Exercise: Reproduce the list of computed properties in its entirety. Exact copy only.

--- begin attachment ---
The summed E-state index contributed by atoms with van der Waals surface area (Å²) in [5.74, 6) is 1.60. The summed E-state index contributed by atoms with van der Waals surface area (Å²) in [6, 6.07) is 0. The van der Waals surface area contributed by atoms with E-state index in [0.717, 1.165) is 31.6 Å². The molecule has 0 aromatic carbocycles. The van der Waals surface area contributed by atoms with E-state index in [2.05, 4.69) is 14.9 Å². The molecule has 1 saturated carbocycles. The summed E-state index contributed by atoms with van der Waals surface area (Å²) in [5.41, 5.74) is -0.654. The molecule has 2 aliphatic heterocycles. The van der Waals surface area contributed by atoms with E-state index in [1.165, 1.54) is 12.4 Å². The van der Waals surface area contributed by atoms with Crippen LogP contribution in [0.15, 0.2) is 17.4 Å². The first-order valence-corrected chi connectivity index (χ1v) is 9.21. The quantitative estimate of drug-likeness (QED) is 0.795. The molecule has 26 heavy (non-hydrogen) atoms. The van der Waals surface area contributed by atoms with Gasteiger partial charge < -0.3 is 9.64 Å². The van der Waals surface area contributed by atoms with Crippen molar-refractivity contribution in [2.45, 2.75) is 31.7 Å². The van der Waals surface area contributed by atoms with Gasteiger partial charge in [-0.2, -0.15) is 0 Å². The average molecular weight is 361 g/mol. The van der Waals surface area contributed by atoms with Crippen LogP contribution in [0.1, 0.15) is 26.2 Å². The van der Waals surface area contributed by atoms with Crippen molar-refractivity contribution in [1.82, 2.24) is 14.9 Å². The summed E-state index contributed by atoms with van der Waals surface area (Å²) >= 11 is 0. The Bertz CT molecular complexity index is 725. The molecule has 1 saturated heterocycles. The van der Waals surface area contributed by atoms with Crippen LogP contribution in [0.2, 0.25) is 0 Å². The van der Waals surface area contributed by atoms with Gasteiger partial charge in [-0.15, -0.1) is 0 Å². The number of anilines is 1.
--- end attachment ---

The summed E-state index contributed by atoms with van der Waals surface area (Å²) in [5.74, 6) is 1.60. The summed E-state index contributed by atoms with van der Waals surface area (Å²) in [6, 6.07) is 0. The van der Waals surface area contributed by atoms with E-state index in [0.717, 1.165) is 31.6 Å². The molecule has 0 aromatic carbocycles. The van der Waals surface area contributed by atoms with E-state index in [2.05, 4.69) is 14.9 Å². The molecule has 1 saturated carbocycles. The summed E-state index contributed by atoms with van der Waals surface area (Å²) in [5.41, 5.74) is -0.654. The molecule has 2 aliphatic heterocycles. The van der Waals surface area contributed by atoms with E-state index in [1.165, 1.54) is 12.4 Å². The van der Waals surface area contributed by atoms with Crippen LogP contribution in [0.15, 0.2) is 17.4 Å². The first-order valence-corrected chi connectivity index (χ1v) is 9.21. The quantitative estimate of drug-likeness (QED) is 0.795. The molecule has 26 heavy (non-hydrogen) atoms. The van der Waals surface area contributed by atoms with Gasteiger partial charge < -0.3 is 9.64 Å². The van der Waals surface area contributed by atoms with Crippen molar-refractivity contribution in [2.45, 2.75) is 31.7 Å². The van der Waals surface area contributed by atoms with Gasteiger partial charge in [-0.2, -0.15) is 0 Å². The average molecular weight is 361 g/mol. The van der Waals surface area contributed by atoms with Crippen LogP contribution in [0.1, 0.15) is 26.2 Å². The van der Waals surface area contributed by atoms with Crippen molar-refractivity contribution in [1.82, 2.24) is 14.9 Å². The summed E-state index contributed by atoms with van der Waals surface area (Å²) >= 11 is 0. The Bertz CT molecular complexity index is 725. The molecule has 1 saturated heterocycles. The van der Waals surface area contributed by atoms with Crippen LogP contribution in [0.2, 0.25) is 0 Å². The van der Waals surface area contributed by atoms with Gasteiger partial charge in [-0.15, -0.1) is 0 Å². The number of anilines is 1.